Protect Honeybees from these Dangerous Pesticides
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Sponsor: The Rainforest Site
Urge the EPA to outlaw neonicotinoid pesticides that are killing off honey bees.
It's long been known that Earth's honey bee population is decreasing at an alarming rate. The fact is, much of our natural ecosystem depends on the processes involved with bee pollination, and if this pollination cannot happen, many of our crops, from broccoli to strawberries, will be in grave peril.
In fact, honey bee deaths are reaching a critical point, whereby it may not be possible to reverse the damage. Much of the population decline can be attributed to reversible human actions, including the use of neonicotinoids, insecticides chemically related to nicotine that cause honeybees, bumblebees, and beneficial ladybugs to literally drop dead1.
After being applied as seed treatments, neonicotinoids occur in trace levels in the nectar and pollen of crop plants, where they may be consumed or brought back to the colonies of social bees2. The chemicals dissolve in water and are long-lasting in the environment, leading them to build up surprisingly high concentrations in the pollen and nectar of wildflowers near treated crops3.
Neonicotinoid pesticides affect both bumblebee colony growth and foraging efficiency4. These toxins are linked to impairment of the bees' learning and memory5. Neonicotinoids also interfere with the honeybees' antennal lobe functionality, making it hard for honeybees to perceive differences in odor2.
Over the winter, as When the bees lay dormant to conserve energy, neocontinoids are actually a greater threat6.
Acknowledging the serious threat that neonicotinoids present to honeybees, the EPA released proposed restraints for their use7 but has not prohibited them, which means our bees are still in danger.
We can afford insects eating our plant life; but we simply cannot afford a decimation of the honey bee. Sign the petition below and demand that the EPA outlaw these immensely harmful pesticides.
- Chuck Abbott, Successful Farming (4 August 2020), "Colony Collapse Toll Is Highest In Four Years For U.S. Honeybees."
- F. Muth, A. S. Leonard, Scientific Reports (18 March 2019), "A neonicotinoid pesticide impairs foraging, but not learning, in free-flying bumblebees."
- Christian H. Krupke, Greg J. Hunt, Brian D. Eitzer, Gladys Andino, Krispn Given, PLOS ONE (3 January 2012), "Multiple Routes of Pesticide Exposure for Honey Bees Living Near Agricultural Fields."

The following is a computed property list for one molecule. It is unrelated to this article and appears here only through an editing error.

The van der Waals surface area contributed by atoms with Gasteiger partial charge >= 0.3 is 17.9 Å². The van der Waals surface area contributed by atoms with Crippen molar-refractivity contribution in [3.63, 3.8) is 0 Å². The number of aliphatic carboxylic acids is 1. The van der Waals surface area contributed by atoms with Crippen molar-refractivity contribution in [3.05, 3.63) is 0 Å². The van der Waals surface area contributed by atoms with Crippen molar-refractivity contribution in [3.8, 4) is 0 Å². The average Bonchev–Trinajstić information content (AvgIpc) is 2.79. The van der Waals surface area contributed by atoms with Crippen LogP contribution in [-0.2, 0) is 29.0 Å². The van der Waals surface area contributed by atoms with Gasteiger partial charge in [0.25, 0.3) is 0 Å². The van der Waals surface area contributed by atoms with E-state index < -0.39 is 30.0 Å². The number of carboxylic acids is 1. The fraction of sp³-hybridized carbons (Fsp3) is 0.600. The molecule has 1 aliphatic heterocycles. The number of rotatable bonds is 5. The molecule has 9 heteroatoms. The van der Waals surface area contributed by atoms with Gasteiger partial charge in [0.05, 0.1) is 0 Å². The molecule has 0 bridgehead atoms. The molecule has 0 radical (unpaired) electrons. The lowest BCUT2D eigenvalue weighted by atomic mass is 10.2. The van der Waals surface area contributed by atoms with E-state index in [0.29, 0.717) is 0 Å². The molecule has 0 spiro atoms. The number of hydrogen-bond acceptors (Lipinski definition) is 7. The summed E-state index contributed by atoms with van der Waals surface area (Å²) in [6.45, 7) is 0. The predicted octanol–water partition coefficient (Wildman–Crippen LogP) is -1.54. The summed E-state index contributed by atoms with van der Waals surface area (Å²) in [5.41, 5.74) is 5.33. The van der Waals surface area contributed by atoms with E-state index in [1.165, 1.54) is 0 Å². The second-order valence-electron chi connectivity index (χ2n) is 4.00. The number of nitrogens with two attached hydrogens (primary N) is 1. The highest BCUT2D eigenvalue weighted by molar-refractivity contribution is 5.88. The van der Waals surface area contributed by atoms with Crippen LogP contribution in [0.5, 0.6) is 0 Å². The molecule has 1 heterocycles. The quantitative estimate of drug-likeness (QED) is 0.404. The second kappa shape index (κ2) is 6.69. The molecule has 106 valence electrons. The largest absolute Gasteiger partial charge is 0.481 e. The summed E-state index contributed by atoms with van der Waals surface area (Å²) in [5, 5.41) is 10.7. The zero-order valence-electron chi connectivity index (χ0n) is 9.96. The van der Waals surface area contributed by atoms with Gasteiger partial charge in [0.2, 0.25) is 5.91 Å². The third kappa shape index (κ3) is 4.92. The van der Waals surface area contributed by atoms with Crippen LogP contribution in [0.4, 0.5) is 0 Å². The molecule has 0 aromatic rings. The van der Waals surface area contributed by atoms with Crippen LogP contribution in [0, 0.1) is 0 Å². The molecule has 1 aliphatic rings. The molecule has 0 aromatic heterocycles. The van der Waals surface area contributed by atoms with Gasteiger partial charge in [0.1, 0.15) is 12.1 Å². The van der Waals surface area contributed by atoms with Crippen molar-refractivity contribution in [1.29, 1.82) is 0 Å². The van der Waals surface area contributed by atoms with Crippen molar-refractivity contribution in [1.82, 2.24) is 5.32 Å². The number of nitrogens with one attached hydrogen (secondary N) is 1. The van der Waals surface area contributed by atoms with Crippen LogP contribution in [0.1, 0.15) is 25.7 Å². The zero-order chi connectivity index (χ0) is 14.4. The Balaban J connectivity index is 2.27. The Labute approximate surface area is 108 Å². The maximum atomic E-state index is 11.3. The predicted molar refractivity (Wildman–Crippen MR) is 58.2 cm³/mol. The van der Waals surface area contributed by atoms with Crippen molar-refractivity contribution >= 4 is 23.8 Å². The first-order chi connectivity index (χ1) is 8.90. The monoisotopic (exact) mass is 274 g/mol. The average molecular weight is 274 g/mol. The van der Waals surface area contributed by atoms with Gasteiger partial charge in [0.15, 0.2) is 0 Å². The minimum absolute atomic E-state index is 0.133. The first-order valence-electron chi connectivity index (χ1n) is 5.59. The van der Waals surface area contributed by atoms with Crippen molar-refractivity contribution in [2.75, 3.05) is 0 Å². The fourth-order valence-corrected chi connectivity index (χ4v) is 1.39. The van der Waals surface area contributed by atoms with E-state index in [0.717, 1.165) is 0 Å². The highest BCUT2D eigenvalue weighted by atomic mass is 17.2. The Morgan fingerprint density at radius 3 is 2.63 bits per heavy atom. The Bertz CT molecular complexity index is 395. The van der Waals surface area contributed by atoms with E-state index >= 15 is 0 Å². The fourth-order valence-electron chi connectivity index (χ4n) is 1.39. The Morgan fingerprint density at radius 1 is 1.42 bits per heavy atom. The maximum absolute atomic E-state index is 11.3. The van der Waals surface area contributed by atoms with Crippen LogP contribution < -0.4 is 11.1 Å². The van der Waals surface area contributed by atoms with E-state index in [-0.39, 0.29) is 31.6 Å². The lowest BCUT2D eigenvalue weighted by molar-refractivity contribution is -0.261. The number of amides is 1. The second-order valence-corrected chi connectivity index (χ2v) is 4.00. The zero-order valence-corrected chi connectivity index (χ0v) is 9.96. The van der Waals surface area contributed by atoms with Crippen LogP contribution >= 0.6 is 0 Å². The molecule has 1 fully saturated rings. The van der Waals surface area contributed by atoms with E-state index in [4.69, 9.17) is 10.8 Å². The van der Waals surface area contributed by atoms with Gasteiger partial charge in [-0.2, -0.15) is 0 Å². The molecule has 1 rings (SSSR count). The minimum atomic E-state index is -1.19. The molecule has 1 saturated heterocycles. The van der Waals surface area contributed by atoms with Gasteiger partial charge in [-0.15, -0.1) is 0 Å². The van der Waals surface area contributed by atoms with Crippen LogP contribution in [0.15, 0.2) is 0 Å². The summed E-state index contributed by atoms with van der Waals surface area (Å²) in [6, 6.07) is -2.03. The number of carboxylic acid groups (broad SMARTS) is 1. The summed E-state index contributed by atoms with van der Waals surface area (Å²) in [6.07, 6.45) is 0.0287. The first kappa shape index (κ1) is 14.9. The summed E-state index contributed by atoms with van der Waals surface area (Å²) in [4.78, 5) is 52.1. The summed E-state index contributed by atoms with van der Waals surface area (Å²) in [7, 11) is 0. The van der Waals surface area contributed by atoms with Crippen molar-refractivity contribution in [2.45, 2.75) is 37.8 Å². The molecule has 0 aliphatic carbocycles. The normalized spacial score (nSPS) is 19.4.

- Penelope R. Whitehorn, Stephanie O'Connor, Felix L. Wackers, Dave Goulson, Science (20 April 2012), "Neonicotinoid Pesticide Reduces Bumble Bee Colony Growth and Queen Production."
- Harry Siviter, Julia Koricheva, Mark J. F. Brown, Ellouise Leadbeater, Journal of Applied Ecology (10 July 2018), "Quantifying the impact of pesticides on learning and memory in bees."
- Muhammad Shoaib Saleem, Zachary Y. Huang and Meghan O. Milbrath, Frontiers in Ecology and Evolution (19 October 2020), "Neonicotinoid Pesticides Are More Toxic to Honey Bees at Lower Temperatures: Implications for Overwintering Bees."
- United States Environmental Protection Agency (9 June 2021), "EPA Actions to Protect Pollinators."
To the Administrator of the Environmental Protection Agency:
If we don't act now to save Earth's honey bee population, we could reach a critical point of no return. You see, the planet's honey bees have been in steady decline for several years now — climate change, parasites, habitat loss are all contributors. Some of these issues are going to be difficult to tackle, but there's one catalyst that humans can act on right now.
Bees are dying in large numbers as a result of the use of certain neonicotinoids to treat our crops over the past decade. Previously thought to be non-toxic to these precious pollinators, more recent peer-reviewed studies have linked the proliferation of neonicotinoids to a decrease in queen production and an increase in "disappeared" bees, the ones that never return to the hive from their foraging trips.
While insect pests are detrimental to our crops, the loss of our honey bees would be catastrophic. We can handle some less-than-ideal produce. But we can't handle a total decimation of our food supply as a result of lack of bee pollination.
You have the power to save our nation's food supply. Don't let this opportunity slip away: outlaw the use of the neonicotinoids killing our honey bees.